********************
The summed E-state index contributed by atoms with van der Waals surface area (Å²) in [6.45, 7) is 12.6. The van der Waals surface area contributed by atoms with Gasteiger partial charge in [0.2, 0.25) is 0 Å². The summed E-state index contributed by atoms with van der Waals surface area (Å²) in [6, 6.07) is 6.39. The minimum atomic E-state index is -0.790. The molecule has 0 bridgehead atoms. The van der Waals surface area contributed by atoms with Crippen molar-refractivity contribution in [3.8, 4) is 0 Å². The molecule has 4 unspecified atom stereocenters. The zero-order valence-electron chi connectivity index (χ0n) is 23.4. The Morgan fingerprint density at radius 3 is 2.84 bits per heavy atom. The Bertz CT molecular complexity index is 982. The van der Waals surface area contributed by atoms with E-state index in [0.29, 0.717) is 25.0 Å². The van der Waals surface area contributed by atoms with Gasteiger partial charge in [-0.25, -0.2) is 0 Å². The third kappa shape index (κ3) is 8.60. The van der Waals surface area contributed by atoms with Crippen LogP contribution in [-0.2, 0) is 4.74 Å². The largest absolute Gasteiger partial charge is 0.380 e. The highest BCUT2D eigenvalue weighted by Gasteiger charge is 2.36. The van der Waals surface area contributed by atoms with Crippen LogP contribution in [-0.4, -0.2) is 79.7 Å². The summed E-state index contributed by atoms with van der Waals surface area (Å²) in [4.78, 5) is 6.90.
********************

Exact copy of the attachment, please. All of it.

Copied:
The summed E-state index contributed by atoms with van der Waals surface area (Å²) in [6.45, 7) is 12.6. The van der Waals surface area contributed by atoms with Gasteiger partial charge in [0.2, 0.25) is 0 Å². The summed E-state index contributed by atoms with van der Waals surface area (Å²) in [6, 6.07) is 6.39. The minimum atomic E-state index is -0.790. The molecule has 0 bridgehead atoms. The van der Waals surface area contributed by atoms with Crippen molar-refractivity contribution in [3.8, 4) is 0 Å². The molecule has 4 unspecified atom stereocenters. The zero-order valence-electron chi connectivity index (χ0n) is 23.4. The Morgan fingerprint density at radius 3 is 2.84 bits per heavy atom. The Bertz CT molecular complexity index is 982. The van der Waals surface area contributed by atoms with E-state index in [0.29, 0.717) is 25.0 Å². The van der Waals surface area contributed by atoms with Gasteiger partial charge in [-0.25, -0.2) is 0 Å². The third kappa shape index (κ3) is 8.60. The van der Waals surface area contributed by atoms with Crippen LogP contribution in [-0.2, 0) is 4.74 Å². The largest absolute Gasteiger partial charge is 0.380 e. The highest BCUT2D eigenvalue weighted by Gasteiger charge is 2.36. The van der Waals surface area contributed by atoms with Crippen LogP contribution in [-0.4, -0.2) is 79.7 Å². The summed E-state index contributed by atoms with van der Waals surface area (Å²) in [4.78, 5) is 6.90.